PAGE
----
Pastit, pronounced as pus-tit, is the baked version of pumpkin turnover while buchi buchi is the fried version of pumpkin turnover. These take-and-go treats are popular on Guam throughout the year. Many mom and pop stores sell them as well as the gas stations sprinkled throughout the island.
The crust of the buchi buchi is different from the crust of the pastit, though both use the same filling. The pastit recipe in the cookbook is excellent; it has the perfect ratio of flour to fat to hold up well in your hand and is not oily.
from a fan: “Thank You Paula Quinene for sharing your recipe! It smells like it's Thanksgiving Day in my home…I told you..fresh from the oven, into my tummy! Gof Mungi!”
from a fan: " I wanted to make pastit. Thanks to you, they turned out just right and my kids and friends loved them."
from a fan: "Hafa Adai, Paula! l bought A Taste of Guam book thru amazon online order,and l was making pumpkin pastit. lt turned out great and delicious!! My family and l love it."
Fan photos by K.Q., P.U., and M.L.
Return to A Taste of Guam How to make buchi buchi
Ties to the world:
Similarities – name, filling
Catalan – pastis
Spanish – pastel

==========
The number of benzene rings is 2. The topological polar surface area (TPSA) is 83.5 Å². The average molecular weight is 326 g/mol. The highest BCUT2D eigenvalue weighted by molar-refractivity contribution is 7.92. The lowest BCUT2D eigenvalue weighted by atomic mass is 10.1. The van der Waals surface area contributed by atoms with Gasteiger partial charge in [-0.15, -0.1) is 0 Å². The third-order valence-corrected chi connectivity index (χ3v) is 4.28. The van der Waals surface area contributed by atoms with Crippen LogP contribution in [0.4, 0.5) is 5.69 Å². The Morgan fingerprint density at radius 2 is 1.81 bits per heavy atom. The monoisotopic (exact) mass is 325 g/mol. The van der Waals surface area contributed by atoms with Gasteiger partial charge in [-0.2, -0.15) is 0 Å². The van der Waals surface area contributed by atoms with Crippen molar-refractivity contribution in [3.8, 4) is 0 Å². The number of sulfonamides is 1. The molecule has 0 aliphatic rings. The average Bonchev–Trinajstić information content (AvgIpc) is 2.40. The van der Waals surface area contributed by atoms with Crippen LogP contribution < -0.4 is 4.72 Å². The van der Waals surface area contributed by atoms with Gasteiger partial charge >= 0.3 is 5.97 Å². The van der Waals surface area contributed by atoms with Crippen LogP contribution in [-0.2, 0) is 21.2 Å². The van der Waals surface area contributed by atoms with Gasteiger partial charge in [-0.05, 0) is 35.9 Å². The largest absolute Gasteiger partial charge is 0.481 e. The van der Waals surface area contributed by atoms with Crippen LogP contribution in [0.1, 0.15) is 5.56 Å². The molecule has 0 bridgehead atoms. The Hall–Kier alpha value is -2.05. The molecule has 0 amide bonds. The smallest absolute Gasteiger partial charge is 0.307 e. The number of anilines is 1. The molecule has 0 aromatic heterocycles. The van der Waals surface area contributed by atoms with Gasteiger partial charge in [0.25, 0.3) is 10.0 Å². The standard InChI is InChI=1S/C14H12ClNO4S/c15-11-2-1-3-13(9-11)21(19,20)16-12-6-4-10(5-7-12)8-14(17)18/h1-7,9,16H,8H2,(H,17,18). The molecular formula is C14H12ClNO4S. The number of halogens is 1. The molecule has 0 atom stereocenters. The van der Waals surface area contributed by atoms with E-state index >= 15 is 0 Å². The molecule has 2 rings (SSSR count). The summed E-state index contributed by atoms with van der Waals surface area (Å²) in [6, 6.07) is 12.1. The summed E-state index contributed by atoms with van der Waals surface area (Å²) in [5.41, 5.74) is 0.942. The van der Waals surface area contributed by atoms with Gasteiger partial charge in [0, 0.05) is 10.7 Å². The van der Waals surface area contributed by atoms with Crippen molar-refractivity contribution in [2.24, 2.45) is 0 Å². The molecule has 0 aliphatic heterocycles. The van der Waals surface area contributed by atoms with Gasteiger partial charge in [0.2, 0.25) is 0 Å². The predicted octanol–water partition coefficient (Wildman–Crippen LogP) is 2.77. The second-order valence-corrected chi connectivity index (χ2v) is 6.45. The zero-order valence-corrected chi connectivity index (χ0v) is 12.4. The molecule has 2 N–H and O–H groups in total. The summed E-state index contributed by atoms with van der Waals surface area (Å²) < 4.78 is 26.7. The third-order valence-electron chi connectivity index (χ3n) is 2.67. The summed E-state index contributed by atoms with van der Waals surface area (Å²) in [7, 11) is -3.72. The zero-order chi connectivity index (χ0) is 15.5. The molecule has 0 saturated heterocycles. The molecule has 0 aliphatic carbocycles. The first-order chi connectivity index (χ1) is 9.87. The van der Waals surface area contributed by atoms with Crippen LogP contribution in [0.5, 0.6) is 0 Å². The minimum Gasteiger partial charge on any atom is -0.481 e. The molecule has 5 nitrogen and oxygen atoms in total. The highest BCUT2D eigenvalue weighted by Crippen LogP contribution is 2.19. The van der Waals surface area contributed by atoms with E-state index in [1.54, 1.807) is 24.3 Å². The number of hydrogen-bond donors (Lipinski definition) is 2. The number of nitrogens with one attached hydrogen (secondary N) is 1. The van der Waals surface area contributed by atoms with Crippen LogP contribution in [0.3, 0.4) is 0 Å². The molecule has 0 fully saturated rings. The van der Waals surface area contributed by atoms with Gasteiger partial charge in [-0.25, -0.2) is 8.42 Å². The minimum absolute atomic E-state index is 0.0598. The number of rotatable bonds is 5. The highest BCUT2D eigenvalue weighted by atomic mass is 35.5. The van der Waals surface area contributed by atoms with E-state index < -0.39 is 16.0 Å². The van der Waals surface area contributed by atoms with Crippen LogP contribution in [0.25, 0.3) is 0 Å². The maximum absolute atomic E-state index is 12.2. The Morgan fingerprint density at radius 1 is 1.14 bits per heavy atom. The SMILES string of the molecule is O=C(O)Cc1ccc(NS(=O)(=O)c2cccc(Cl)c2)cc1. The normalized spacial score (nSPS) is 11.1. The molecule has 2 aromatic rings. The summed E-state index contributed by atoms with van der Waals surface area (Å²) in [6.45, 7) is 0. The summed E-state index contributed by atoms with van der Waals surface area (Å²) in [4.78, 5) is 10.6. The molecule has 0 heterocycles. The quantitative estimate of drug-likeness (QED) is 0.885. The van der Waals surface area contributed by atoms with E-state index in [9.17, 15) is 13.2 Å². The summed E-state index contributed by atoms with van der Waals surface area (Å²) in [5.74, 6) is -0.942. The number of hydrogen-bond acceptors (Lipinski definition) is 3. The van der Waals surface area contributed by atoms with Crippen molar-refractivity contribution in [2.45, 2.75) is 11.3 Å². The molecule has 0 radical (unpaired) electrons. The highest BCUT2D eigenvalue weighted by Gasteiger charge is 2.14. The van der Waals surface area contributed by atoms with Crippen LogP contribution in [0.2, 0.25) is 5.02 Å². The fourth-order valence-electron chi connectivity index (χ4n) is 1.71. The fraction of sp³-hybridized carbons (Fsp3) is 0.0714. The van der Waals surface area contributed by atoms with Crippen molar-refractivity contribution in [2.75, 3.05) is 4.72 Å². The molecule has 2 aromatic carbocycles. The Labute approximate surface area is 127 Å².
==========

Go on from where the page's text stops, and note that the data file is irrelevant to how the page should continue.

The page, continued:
One of the most interesting things I have found about the Chamorro heritage comes from pastit, buchi buchi, and empanada. In Chamorro, pastit is the baked version of pumpkin turnover. Pie translates to pastis in Catalan, and pastel in Spanish. In many Latin American countries, turnovers are referred to as empanadas. In her book, "Latin American Street Food," Sandra Gutierrez defines empanar as "to encase in bread." Suffice it to say, how is it that on Guam we say pastit instead of empanada de calamasa? Buchi buchi on Guam refers to the fried version of the pumpkin turnover, yet in the Phillipines, buchi -- one word only -- is a dessert shaped into a ball, filled, fried, and coated in sesame seeds. Empanada on Guam is specifically the achote-flavored, masa harina-crust turnover filled with achote-flavored chicken and rice. This divergence reflects the influence of Spain, Mexico and the Philippines on Guam's food during the island's early history.